Hartley Lester King

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King

Hartley Lester King

Hartley Lester King, 101, passed away at home in Bonners Ferry, Idaho, on Sept. 17, 2018. He was three weeks shy of his 102nd birthday. Services were held Sunday, Sept. 23, 2018, at Trinity Lutheran Church in Bonners Ferry.

He leaves behind his loving wife, Janice. He is also survived by two sisters, Adeline Britton and Jane Plemmons; son Ernest King (Becky) of Gustavus, Alaska; daughter Joanne Bailey (Al) of Madras, Ore; and Angie Stirling (Eric) of Black Diamond, Wash. He also leaves behind 10 grandchildren and 16 great-grandchildren.

He is preceded in death by his first wife, Myrtle King, of 64 years; granddaughter LaRae King Bomar; mother Mabel King Leder; father Ernest D. King; sisters and brothers Gladys Plemmons, Gene Leder, Charlie Leder, Melville King, and Edith Ciskowski.

Hartley King was a miner at the Continental Mine in northern Idaho, superintendent for 16 years at the North Side Lumber Co. in Philomath, Ore., and he supervised a tree farm in Oregon; then he and Myrtle moved to Haines, Alaska, and worked several jobs there, becoming a beloved member of that community for more than a decade. They returned to Bonners Ferry in 1982 where he continued his woodworking and intarsia projects as well as making dining tables, butcher blocks, coffee tables and lamps.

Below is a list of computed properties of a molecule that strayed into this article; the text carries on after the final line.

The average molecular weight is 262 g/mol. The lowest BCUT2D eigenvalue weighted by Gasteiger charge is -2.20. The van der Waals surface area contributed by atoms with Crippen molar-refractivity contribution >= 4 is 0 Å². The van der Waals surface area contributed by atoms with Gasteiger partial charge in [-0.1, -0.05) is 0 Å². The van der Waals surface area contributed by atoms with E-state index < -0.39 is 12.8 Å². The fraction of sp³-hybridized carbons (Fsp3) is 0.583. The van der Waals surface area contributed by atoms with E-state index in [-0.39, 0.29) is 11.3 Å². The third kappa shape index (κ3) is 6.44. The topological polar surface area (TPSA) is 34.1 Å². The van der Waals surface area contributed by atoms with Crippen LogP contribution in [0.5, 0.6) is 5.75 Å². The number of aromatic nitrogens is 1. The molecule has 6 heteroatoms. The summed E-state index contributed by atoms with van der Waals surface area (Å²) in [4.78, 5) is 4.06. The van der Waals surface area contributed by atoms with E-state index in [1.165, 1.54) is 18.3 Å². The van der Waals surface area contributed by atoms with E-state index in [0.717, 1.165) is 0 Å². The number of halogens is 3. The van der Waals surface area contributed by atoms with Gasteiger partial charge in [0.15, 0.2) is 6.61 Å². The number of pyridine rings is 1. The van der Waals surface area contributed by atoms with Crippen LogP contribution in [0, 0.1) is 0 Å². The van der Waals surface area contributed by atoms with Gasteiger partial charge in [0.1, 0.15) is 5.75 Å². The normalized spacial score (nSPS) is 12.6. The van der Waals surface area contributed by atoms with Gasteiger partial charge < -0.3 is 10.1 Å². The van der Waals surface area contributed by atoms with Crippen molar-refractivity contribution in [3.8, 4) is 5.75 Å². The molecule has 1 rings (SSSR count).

In the 1950s and 60s he was known as a rock hound — he made rings, necklaces, belt buckles and more. He took first prize at the Oregon State Fair for his polished rock displays.

Hartley was also a logger and hand faller, using hand saws prior to World War II. He made backbreaking labor seem effortless, as when his son Ernie at a young age watched him scything five acres of oats by hand. His family recalls Hartley at age 82 shoveling snow off his roof, worried that if someone else did it they would get hurt.

Hartley served in World War II, a proud Army member of Company C, 349th Engineers. He served one year, one month and one day, rising from enlisted private to sergeant in that short time, teaching demolition procedures. He was scheduled to be in the initial invasion of Tokyo but thankfully the war ended and Hartley returned home to his wife, young daughter and son.

Nobody could tell a story quite like Hartley and he was always the first to start laughing at one of his funny anecdotes. He was an avid gardener, growing flowers, berries, and fruit trees, and people often stopped by and admired his beautiful yard. Everyone loved Hartley and he truly never knew a stranger. This kind and gentle man who was so beloved will be greatly missed.

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